Prof McLaws said it was unlikely the virus would be completely eliminated but getting close to elimination in NSW would make it easier to identify, isolate and do full contact tracing of any cases that did appear.
"If you don't go for elimination, dealing with an outbreak of the magnitude in Victoria is very difficult," she said.
"Once cases reach 100 over 14 days, authorities may be too overloaded to do in-depth contact tracing."
Last week Victoria's chief health officer Brett Sutton said the state was struggling to cope with the volume of contact tracing required for thousands of people in self-isolation. There are now more than 670 active cases in the state.
This is complicated by the fact that some people don't get symptoms and so there will always be more cases out there.
"There will always be between 15 and 20 per cent of asymptomatic people who don't get tested," Prof McLaws.
It's unclear how important asymptomatic people are in driving the pandemic but Prof McLaws said for those who did eventually develop symptoms, they could also pass on the disease two days before they appear.
"That's why you go for elimination, with that scenario you are still able to deal with a small increase in numbers," she said.
Prof McLaws said NSW should be aiming for a similar pattern of infections to Western Australia or Queensland, "where there are mostly zero (daily cases) and the odd occasional case".
This week Queensland recorded its first new coronavirus case in more than a week and this was linked to a returned overseas traveller. There are currently only two active cases in the state.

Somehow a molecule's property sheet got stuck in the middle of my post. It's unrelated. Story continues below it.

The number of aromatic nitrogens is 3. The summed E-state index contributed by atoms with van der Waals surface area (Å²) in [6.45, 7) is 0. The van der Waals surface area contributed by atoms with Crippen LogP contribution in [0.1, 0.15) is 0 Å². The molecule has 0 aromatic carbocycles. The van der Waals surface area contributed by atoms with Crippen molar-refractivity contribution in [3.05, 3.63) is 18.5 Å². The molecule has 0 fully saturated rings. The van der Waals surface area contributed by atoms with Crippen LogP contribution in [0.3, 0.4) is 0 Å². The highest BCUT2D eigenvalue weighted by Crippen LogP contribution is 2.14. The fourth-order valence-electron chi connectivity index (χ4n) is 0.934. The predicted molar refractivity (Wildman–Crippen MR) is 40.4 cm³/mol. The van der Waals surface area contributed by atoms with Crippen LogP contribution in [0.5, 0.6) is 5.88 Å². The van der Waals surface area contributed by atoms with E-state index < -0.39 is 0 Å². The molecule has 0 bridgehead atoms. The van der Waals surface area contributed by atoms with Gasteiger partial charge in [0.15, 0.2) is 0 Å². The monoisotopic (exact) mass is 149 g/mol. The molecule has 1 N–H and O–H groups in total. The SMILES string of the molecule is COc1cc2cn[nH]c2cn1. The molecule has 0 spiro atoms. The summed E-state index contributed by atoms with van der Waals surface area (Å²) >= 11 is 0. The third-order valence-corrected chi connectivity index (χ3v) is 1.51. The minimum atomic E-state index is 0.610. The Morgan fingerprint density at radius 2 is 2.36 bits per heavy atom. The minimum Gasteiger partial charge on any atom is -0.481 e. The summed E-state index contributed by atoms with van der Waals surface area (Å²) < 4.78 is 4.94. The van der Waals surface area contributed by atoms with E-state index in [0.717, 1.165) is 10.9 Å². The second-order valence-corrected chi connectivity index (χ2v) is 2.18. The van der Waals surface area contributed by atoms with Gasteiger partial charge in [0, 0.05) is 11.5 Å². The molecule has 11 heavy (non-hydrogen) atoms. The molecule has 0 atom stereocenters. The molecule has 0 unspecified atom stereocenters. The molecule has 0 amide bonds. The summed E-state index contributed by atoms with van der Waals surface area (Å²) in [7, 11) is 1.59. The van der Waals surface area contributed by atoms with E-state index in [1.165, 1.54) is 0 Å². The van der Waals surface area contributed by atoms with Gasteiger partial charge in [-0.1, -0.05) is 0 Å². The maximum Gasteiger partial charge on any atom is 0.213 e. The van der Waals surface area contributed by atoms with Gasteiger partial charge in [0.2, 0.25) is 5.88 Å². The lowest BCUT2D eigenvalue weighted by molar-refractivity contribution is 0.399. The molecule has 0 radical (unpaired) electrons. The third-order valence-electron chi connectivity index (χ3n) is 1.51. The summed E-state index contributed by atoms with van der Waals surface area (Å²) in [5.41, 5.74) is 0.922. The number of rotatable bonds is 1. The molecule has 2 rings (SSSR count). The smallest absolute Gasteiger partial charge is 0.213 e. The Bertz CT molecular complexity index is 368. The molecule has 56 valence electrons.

"I say it would take us a couple of months to get to the point where we were in single-digits," she said.
Eliminating the virus in NSW would enable it to have open borders with other states and territories, as well as countries like New Zealand. Taiwan and Singapore also look like they will achieve elimination.
She believes the decision to go for a suppression strategy was more of an economic decision.
"Now we have seen the experience and challenges that Victoria has, this is an opportunity for NSW authorities to reconsider the benefits of elimination."
She believes Victoria could also still have a chance to eliminate the disease, although it would be very hard.
"I think Victoria is using this opportunity to also go for close to elimination, they are going through a lot of pain now and I'm hoping they will achieve that."
Experts at think-tank the Grattan Institute also believe Australia should switch strategy and adopt an elimination strategy.
However, Australia's Health Minister Greg Hunt has dismissed the idea that the country should consider an elimination strategy saying "we've been very realistic".
"We've achieved extraordinary things but we've been honest with the Australian people there would be outbreaks," Mr Hunt told 7.30 last night.
"We saw other countries that have made predictions and then had to walk back because there had been cases after there have been claims of elimination."
He said to "pretend that we can wish the disease away is not in my view a realistic or responsible statement".
"With a global pandemic, a disease which travels silently, a disease which cannot be seen and in many cases is asymptomatic, we have to be honest and up-front with the Australian people and prepare for the long term."
Originally published as Experts call for tougher NSW measures